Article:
When medication is used to shut off the oxygen supply to tumor cells, the cells adapt their metabolism in the medium term – by switching over to producing energy without oxygen. This observation by biomedical scientists at the University of Basel and University Hospital Basel could be used for treatments that can inhibit tumor growth in the long term, as the researchers report in the latest issue of the journal Cell Reports.
One in three people still develop cancer at some point in their lives, and even now half of these cases result in death. There is therefore a demand for new approaches in the fight against cancer. Today, it is common knowledge that the disease develops in a series of stages. One of these stages, tumor angiogenesis, involves the formation of new blood vessels to supply oxygen and nutrients to the growing tumor.
Understanding the basics of how cancer forms has led to the development of increasingly targeted techniques for combating tumors: today, medications can simultaneously inhibit several signaling pathways that regulate tumor angiogenesis.
Understanding of the molecular basis for this process has paved the way for the routine application of specific therapies in the clinical setting: for example, so-called anti-angiogenic therapy can be used to prevent the formation of the blood vessels that supply tumors.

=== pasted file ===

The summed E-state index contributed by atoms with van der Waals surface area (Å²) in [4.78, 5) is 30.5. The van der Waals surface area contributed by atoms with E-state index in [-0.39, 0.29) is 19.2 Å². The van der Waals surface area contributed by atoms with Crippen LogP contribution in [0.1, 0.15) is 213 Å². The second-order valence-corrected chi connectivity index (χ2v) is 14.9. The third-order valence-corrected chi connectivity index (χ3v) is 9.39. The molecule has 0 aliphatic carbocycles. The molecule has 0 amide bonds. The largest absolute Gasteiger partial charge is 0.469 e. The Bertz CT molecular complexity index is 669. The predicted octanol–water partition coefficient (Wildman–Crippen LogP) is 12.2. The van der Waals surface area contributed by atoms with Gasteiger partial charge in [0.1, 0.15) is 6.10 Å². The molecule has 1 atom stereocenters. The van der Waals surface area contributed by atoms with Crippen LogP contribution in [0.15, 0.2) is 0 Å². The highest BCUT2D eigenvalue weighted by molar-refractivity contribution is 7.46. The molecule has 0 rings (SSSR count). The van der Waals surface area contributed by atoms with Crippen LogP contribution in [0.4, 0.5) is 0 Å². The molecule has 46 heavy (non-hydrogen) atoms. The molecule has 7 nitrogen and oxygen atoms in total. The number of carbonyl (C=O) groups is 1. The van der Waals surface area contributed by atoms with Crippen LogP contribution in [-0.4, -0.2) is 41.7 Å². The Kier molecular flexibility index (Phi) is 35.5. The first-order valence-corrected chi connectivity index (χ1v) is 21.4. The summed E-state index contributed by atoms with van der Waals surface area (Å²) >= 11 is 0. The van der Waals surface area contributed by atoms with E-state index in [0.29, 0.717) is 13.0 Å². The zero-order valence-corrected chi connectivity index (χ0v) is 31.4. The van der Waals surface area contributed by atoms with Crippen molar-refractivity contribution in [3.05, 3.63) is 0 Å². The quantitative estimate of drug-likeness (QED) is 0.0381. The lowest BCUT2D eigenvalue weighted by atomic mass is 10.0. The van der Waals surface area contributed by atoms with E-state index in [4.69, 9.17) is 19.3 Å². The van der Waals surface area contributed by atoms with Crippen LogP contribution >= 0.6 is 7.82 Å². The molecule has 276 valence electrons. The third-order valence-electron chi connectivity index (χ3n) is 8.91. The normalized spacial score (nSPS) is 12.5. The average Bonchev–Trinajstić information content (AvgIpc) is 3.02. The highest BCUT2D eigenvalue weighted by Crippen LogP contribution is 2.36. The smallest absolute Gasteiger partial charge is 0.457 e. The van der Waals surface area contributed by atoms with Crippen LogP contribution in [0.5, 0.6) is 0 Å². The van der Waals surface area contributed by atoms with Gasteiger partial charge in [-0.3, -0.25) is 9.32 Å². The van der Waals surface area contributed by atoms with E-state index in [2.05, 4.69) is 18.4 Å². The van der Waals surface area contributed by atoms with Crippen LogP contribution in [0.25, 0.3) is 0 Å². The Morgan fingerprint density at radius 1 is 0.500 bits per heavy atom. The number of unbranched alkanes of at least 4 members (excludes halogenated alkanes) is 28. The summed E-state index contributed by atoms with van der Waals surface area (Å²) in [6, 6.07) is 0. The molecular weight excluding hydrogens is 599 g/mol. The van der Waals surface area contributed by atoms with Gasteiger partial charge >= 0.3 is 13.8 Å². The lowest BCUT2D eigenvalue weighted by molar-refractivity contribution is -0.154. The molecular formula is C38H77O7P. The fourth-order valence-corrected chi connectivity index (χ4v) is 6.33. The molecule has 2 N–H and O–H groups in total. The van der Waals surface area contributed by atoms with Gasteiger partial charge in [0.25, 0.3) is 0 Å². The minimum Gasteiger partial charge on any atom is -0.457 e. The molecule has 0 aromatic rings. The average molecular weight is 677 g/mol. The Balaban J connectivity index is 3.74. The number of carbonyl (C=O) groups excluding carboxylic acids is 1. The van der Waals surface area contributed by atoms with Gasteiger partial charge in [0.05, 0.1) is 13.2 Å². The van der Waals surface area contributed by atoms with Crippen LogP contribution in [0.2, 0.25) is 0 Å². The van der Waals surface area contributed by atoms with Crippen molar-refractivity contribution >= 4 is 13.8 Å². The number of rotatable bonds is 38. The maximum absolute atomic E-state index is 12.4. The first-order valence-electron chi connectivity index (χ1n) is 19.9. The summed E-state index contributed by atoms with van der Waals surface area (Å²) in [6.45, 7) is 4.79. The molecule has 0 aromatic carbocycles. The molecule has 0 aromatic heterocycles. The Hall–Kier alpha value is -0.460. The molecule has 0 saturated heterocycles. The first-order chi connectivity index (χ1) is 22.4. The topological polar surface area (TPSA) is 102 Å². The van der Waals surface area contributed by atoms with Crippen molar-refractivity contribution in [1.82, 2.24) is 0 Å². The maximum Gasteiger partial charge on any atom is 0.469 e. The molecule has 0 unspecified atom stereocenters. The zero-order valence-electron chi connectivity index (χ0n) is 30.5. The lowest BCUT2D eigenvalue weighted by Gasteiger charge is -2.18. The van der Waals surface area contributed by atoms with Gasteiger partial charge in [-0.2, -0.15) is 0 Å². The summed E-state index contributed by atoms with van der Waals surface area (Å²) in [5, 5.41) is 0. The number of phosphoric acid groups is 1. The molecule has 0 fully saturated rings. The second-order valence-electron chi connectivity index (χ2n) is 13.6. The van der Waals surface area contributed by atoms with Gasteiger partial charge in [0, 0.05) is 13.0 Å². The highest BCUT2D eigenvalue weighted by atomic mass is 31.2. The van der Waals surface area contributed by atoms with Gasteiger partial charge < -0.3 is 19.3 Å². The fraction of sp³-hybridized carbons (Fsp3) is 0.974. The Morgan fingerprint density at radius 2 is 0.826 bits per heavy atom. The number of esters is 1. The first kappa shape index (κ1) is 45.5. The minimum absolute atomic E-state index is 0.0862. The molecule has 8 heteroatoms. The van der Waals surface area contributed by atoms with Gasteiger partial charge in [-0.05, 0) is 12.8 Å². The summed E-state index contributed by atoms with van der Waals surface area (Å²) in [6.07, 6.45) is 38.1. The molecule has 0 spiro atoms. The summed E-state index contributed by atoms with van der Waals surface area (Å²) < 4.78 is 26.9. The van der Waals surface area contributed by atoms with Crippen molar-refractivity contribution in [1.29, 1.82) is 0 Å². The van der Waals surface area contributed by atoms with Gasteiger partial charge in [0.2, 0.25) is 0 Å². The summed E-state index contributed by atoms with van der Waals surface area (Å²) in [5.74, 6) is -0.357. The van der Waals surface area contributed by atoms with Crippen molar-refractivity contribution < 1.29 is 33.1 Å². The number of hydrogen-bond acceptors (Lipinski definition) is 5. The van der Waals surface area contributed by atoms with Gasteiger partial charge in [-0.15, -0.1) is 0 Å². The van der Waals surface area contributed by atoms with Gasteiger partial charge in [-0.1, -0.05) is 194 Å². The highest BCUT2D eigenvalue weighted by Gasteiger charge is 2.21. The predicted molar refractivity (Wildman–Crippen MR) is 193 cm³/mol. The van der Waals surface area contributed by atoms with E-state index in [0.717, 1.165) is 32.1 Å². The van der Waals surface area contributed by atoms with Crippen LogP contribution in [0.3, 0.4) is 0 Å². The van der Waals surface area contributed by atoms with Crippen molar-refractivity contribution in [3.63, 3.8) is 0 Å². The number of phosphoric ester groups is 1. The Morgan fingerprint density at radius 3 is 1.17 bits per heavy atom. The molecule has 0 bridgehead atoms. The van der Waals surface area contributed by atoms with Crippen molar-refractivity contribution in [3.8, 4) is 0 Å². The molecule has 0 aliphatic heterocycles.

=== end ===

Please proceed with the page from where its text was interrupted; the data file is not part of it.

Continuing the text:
But this usually achieves only temporary success. Tumor growth is initially slowed or even stopped for a time; however, as the treatment goes on, the tumors begins to develop resistance to these therapies – and they start to grow again.
“An unexpected observation”
Now, the research group lead by Prof. Gerhard Christofori of the Department of Biomedicine at the University of Basel and University Hospital Basel has shown that, although the latest medications are effective at preventing blood vessel formation, the tumors can continue growing even without a supply of new blood vessels – an unexpected observation, as the researchers report in the publication.
Analysis of this finding from a biochemical and molecular genetic perspective revealed that the tumor cells convert to a different type of metabolism: they no longer produce energy using oxygen delivered via the blood vessels – but instead switch over to glycolysis, a form of anaerobic energy production. The lactic acid formed as a result is delivered to cells that are still receiving sufficient oxygen and that can use the lactic acid, together with the oxygen, to produce energy.
New therapies possible
The research group also showed that this specific mode of metabolism – and therefore the tumor’s growth – can be interrupted, namely by inhibiting anaerobic energy production or transport of the lactic acid. “Our findings open up new approaches for the optimization of anti-angiogenic therapies and for inhibiting tumor growth effectively in the long term,” says co-author Christofori about the group’s results.
Laura Pisarsky, Ruben Bill, Ernesta Fagiani, Sarah Dimeloe, Ryan William Goosen, Jörg Hagmann, Christoph Hess, and Gerhard Christofori
Targeting Metabolic Symbiosis to Overcome Resistance to Anti-angiogenic Therapy
Cell Reports (2016), doi:
Prof. Dr. Gerhard Christofori, Department of Biomedicine at the University of Basel and University Hospital Basel, tel. +41 61 267 35 62, email: firstname.lastname@example.org
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